Here is the box break/review that I hyped up a few days ago, 1997 SP! 1997 was the last year that the brand wasn’t dubbed ‘SP Authentic’ as it is today. Despite this, there are still quite a few authentic autographs and other great cards to be found. Let’s see what this box yielded…
Box Details: 30 packs box, 8 cards per pack, $88
Base set: The base set is comprised of 184 cards, the first 15 of which are Great Futures young stars/prospects which fell one to a pack. Each base card has a specific color scheme based on the player’s team and a holographic area running down the sides and across the bottom of the card. Besides the fact that these cards are condition sensitive, the one thing that I don’t like about the base cards is that the players’ first name and even worse, the card number on the back, are difficult to read thanks to “bronze on bronze” foil. Anyway, I pulled 170 of the 184 cards (92%). There were 61 duplicates in this box!
Inside Info (1:box): Inside every box of 1997 SP is a box topper pack containing a special insert called Inside Info. This set contains 25 cards, each of which contains stats and a mini biography tucked within the card. This card tells me about Chipper Jones‘ excellent 1996 season and that he hit .448 as a HS senior.
Marquee Matchups (1:5 packs): There are 20 players in the Marquee Matchups set, each of whom has an image (or partial image) of an inter-league rival in the background of their card. Notice that if you put two of these die-cut cards together, they resemble the 1996 SPx design. I pulled cards of Ken Griffey, Jr., Sammy Sosa, Cal Ripken, Jr., Chipper Jones, and Tim Salmon.
Special FX (1:9 packs): It’s inserts like these that made SP awesome. The Special FX cards are die-cut on all sides and feature three images of each player: a hologram image and two smaller regular images right below the hologram. Thanks to my scanner, these cards appear to be solid black in color in the non-holographic area but this area actually has a granite-like appearance, with a bit of a reddish-brown tint. The backs of these cards look just like the front except the positions of the colors are inverted and there are no holograms. There are a whopping 47 cards in this set! I pulled three in this box: Mike Mussina, Sammy Sosa, and Gary Sheffield.
Griffey Heroes (numbered to 2000): Another insert randomly inserted is a special 10-card tribute set to Ken Griffey, Jr. The set is called Baseball Heroes and chronicles Griffey’s career up to that point. These cards highlight his first home run crown, his first postseason trip, All-Star Game MVP Award, and his breaking into the Majors at age 19. The cards are numbered 91-100 (as opposed to 1-10) and there are just 2000 of each. I pulled a copy of card 94 (1370/2000). Unfortunately, as you can see in the scan, this card came straight from the pack with some major damage along the top edge.
Game Film (numbered to 500): If I wasn’t going to pull an autograph from this box, I would’ve wanted to at least pull one of these. Game Film is a 10-card die-cut set that is unique because it actually has film cells embedded into the card. I pulled a Barry Bonds (312/500) in which we see the follow-through of his sweet swing. Dating the film (like they did in hockey) would’ve been a nice touch but these cards are awesome nonetheless.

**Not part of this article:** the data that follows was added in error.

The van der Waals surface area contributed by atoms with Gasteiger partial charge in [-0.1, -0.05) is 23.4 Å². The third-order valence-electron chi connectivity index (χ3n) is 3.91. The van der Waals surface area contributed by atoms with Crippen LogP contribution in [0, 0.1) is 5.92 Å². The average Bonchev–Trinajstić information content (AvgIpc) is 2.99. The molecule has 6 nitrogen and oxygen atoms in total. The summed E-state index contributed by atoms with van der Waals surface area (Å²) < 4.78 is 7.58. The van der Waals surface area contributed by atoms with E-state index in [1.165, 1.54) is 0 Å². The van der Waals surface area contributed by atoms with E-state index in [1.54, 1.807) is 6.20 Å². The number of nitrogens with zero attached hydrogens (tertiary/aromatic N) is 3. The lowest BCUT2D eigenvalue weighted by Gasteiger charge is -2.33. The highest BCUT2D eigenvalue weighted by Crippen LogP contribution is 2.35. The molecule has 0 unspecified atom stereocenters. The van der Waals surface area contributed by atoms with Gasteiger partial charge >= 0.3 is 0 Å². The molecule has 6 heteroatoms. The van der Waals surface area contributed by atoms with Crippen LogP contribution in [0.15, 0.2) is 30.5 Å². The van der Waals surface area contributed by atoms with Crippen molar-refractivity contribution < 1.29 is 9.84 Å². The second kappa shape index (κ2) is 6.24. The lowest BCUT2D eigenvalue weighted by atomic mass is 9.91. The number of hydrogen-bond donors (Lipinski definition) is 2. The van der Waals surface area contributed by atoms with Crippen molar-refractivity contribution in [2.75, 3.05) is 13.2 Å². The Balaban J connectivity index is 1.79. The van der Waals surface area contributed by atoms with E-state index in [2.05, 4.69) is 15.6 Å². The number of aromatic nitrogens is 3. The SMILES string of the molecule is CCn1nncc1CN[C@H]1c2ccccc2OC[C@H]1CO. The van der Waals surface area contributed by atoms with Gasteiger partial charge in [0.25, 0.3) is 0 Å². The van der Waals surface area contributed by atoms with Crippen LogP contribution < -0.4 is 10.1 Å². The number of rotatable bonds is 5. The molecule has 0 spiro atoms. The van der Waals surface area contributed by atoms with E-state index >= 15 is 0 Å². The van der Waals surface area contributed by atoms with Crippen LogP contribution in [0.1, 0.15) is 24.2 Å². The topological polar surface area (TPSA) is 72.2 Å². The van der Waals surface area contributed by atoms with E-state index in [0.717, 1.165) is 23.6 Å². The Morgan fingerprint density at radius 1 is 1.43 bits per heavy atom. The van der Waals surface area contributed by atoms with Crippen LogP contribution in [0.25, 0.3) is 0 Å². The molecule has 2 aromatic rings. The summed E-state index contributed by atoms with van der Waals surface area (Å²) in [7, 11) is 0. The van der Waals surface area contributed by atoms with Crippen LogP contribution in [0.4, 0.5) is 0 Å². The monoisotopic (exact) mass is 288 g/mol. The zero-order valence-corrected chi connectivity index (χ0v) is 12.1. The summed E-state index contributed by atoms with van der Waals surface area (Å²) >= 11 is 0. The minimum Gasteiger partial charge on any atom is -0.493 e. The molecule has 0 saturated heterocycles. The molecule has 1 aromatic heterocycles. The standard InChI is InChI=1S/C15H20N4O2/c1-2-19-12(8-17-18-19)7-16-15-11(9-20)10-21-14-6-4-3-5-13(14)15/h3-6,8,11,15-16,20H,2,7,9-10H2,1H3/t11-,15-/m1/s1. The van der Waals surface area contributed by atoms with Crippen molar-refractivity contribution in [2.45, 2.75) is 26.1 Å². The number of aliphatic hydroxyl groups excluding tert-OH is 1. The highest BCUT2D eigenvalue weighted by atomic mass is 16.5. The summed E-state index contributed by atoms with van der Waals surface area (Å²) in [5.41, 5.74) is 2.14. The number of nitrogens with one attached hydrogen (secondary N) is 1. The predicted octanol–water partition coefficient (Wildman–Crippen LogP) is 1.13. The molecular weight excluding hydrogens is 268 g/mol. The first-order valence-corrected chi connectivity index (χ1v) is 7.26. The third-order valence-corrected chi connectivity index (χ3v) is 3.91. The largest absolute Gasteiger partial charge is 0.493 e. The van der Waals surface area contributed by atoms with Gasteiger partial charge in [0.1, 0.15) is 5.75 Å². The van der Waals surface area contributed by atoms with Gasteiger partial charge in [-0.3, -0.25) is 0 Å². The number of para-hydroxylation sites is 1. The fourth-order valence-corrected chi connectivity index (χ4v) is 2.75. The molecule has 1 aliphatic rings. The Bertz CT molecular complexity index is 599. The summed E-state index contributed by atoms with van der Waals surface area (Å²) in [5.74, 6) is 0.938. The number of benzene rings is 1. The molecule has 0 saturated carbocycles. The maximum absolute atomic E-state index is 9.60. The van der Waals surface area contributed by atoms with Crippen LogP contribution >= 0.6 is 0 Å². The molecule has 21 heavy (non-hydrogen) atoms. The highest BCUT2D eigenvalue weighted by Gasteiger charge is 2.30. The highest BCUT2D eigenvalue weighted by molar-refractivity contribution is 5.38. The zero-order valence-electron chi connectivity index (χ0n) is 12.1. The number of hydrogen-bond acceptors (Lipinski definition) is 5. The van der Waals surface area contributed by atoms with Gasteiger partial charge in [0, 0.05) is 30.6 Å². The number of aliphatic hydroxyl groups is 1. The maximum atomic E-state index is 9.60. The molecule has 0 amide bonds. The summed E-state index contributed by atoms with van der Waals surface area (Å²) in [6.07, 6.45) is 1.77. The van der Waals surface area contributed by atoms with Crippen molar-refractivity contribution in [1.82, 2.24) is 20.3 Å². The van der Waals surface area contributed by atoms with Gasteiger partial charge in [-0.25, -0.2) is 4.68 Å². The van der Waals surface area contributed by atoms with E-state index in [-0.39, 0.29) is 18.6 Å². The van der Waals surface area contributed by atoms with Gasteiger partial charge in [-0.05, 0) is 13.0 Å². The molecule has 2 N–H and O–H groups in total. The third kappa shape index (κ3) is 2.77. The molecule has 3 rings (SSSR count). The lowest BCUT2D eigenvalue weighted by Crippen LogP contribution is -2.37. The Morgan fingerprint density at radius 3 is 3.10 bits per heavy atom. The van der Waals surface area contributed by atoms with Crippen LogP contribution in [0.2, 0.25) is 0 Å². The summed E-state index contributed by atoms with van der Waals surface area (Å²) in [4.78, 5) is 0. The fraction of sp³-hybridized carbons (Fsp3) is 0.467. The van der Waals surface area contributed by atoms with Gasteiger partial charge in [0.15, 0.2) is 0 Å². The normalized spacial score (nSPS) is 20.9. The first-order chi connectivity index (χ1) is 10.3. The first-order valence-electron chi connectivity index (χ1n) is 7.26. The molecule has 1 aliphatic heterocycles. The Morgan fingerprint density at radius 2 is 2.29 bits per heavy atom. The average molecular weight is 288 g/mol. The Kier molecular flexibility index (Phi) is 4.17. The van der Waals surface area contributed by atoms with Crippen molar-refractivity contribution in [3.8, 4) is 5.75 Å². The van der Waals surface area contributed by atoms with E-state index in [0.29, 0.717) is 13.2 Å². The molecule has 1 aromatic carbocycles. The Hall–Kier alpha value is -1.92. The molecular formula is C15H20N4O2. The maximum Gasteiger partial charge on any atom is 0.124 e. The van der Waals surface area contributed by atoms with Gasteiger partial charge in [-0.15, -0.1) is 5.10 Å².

There were 240 cards in this box and I fell short of the 184 card set by 14 cards. 61 duplicates equates to two dupes per pack on average or a quarter of the box! Usually this would drive me nuts, but seeing how the number of cards per box is considerably greater than the number of cards in the base set, I’ll let it pass. Also, I probably should’ve pulled one more Marquee Matchups card based on the stated odds.
Of all the cards, the Griffey Heroes insert suffered the worst damage by far. All of the other inserts and base came out relatively clean (with the exception of two dupes getting chipped badly). For the record, this grade only got the minus because of that Griffey.
Overall, I thought the pulls were solid with two Griffeys, two Chippers, some Sosa, Ripken, and of course Baroid. My box wouldn’t be complete without him or Tony Gwynn! I was happy to see the Game Film card since there were no autographs or basic SPx Force inserts. On a side note, I seemed to have “jinxed” myself with Chippers when I made the ‘Anticipation’ post. 😉
This one is a bit harder to gauge. This was the first box of ’97 SP that I’ve seen available in YEARS. The $88 I paid was the final delivered price (shipping was listed as “free” in the auction but postage was $12). To be honest, I was a little surprised this box didn’t go into the triple digits. The quality of potential pulls (autos) is incredibly high and even if you don’t hit one, you can still walk away with a nice box. If base dupes don’t drive you to the brink of madness, I’d definitely suggest trying a box if you can find one.
Overall Grade: B
I haven’t posted much in the past few days, partly because I haven’t had much to write about and partly because I’ve been eagerly anticipating the arrival of one the most sought-after boxes on my personal wantlist, 1997 SP (image from chippercards.com). 1997 SP is an extremely difficult box to find and is chock full of inserts but the main attraction is, without question, the autographs.
There are SPx Force autographs which are single-player autographs on multi-player cards designed like 1997 SPx. To show how much of a demand there is for these cards, a Todd Hollandsworth sold for $35!
The other autographed attraction is the buyback “Vintage” autographed set. Select cards from the first four years of SP (1993-96) were signed, hand-numbered, and inserted into packs with a separate certificate of authenticity. The numbering on these cards ranges from 4-367 copies! There are 32 cards in this set including Alex Rodriguez, Tony Gwynn, Jeff Bagwell, Chipper Jones, and Ken Griffey, Jr.
Now do you see why I want this box to get here already?